On March 9, 1950, defendant's superintendent wrote plaintiff providing general information on methods to be used in correcting the sewer problems. The letter requested a proposal for a concrete slab to be placed on the gravel pile already in place beneath the 30-inch sewer line. As to the 15-inch line, alternatives were suggested of either (1) sheeting the tile underdrain, with the sewer line to be of cast-iron pipe, or (2) setting cast-iron sewer pipe or creosoted wooden piles with the pipe itself anchored to a pile cap. On April 3, 1950, plaintiff submitted its proposal in response to defendant's request of March 9, 1950. It also advised defendant that all of the cast-iron pipe had to be ordered. No action was taken by defendant on plaintiff's proposals.
In May and June of 1950, plaintiff protested to defendant in writing the indecision and delay by defendant in responding to plaintiff's proposal. The grading and plumbing subcontractors were protesting the delay to plaintiff.
During the months of May, June and July of 1950, defendant's superintendent reported, in his daily report submitted to Central Office, that the failure of the Central Office to arrive at a final decision in regard to the sewer installation was causing the subcontractor additional expense. He observed that if the work had to be carried over until the spring and summer of 1951, it would interfere with roads, walks, grading and drainage work and prolong the entire project.
Finally, on July 25, 1950, defendant issued Change Authorization No. 13 permitting a change, where required in the judgment of defendant's superintendent, from clay or concrete pipe to cast iron for the storm and sanitary sewers. Supporting piles were authorized for the pipe and manholes in the eastern part of the work, and the 30-inch pipe on the western side was to be supported by a concrete slab. The obligation of the government for the changes was limited to $45,000 by the change authorization. By letter of the same date, defendant's superintendent gave to plaintiff his decision on those places where cast-iron sewer pipe should be used.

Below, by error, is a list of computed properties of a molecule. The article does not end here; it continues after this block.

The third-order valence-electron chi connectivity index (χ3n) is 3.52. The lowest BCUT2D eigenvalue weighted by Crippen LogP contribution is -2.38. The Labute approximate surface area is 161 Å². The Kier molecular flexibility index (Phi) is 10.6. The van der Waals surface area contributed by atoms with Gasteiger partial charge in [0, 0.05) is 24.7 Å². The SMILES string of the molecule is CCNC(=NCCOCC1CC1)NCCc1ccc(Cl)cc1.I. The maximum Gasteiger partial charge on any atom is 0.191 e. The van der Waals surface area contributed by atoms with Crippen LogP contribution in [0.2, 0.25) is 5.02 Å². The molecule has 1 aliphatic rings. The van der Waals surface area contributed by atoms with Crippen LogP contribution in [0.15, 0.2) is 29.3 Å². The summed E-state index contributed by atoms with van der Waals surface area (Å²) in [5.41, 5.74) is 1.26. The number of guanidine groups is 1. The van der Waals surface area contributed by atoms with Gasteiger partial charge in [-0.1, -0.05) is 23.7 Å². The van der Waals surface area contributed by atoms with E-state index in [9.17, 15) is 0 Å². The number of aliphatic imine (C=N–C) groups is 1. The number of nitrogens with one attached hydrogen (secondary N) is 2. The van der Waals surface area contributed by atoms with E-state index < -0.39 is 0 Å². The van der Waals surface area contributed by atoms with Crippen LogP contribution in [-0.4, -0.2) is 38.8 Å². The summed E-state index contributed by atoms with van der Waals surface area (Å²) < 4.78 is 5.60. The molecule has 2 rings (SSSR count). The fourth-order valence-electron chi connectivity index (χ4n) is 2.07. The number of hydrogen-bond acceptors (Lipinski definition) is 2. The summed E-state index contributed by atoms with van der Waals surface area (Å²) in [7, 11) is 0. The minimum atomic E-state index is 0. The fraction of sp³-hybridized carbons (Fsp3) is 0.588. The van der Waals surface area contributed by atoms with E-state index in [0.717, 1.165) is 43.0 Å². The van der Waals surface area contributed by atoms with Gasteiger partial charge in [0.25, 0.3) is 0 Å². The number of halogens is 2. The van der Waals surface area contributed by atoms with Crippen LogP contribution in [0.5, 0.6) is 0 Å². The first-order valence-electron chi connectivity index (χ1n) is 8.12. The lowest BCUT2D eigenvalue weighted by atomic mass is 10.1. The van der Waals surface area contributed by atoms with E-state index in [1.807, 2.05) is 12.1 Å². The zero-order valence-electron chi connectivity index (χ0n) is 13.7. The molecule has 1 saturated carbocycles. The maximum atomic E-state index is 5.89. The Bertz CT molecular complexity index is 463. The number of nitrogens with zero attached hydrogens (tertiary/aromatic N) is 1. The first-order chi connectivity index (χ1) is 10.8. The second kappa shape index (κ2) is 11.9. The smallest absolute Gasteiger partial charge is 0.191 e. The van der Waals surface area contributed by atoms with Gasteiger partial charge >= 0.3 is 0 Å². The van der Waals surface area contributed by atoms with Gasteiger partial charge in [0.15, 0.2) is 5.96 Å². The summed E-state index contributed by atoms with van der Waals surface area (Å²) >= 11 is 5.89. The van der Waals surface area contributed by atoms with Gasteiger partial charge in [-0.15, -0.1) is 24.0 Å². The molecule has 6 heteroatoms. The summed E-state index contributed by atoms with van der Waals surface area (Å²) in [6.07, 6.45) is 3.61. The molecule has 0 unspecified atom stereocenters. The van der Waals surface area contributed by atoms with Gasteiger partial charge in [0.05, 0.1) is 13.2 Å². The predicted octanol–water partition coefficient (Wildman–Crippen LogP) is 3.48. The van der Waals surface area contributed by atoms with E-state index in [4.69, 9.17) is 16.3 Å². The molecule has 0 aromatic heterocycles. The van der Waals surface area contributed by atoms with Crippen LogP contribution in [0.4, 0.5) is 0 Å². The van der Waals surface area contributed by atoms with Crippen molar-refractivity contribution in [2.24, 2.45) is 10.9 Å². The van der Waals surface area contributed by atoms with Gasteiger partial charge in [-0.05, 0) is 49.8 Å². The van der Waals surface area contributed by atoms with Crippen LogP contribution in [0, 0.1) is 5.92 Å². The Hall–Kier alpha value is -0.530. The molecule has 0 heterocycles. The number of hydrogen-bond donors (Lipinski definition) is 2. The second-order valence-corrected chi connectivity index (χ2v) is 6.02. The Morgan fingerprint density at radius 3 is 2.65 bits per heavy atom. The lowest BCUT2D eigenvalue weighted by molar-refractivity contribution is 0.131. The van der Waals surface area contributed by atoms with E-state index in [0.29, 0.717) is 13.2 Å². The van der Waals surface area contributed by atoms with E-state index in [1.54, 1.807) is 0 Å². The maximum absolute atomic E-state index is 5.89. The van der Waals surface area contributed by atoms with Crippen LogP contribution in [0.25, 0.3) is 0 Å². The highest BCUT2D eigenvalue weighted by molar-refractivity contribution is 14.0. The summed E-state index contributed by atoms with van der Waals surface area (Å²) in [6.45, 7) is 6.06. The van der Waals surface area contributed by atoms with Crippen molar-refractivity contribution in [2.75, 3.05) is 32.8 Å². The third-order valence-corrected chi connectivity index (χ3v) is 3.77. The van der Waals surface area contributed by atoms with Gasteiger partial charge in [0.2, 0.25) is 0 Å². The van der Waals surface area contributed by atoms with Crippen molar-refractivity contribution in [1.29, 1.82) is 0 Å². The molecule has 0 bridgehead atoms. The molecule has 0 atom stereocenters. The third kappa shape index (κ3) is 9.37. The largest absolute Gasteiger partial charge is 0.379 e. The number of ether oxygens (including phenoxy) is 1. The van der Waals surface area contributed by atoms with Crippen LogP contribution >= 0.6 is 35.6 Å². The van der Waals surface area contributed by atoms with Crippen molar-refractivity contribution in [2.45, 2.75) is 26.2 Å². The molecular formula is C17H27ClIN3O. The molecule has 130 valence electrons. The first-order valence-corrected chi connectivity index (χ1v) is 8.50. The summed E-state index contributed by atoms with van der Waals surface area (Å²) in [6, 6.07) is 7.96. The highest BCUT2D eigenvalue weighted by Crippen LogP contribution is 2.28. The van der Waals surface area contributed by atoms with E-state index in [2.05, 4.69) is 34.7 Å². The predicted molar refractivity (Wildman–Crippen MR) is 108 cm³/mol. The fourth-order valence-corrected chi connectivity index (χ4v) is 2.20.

On August 3, 1950, plaintiff acknowledged receipt of the change authorization of July 25 and advised defendant that during the months intervening between its proposals and the change authorization (April 3 to July 25) the cost of performing the work had materially increased and that delivery of the cast-iron pipe could not be made by the supplier until November 15, 1950. Plaintiff also requested the defendant to advise it as to "what means, what type of pipe you now desire a quotation on inasmuch as cast iron pipe is unavailable." Plaintiff then stated that it protested the change authorization. Defendant did not reply to plaintiff's letter.
Having received no reply or further instructions from defendant, the plaintiff, on August 31, 1950, wrote defendant regarding the change authorization of July 25, 1950, and requested that it be permitted to proceed with the 30-inch line portion of the sewer, inasmuch as the lack of available cast-iron pipe only affected the 15-inch line. Defendant did not reply to plaintiff's request.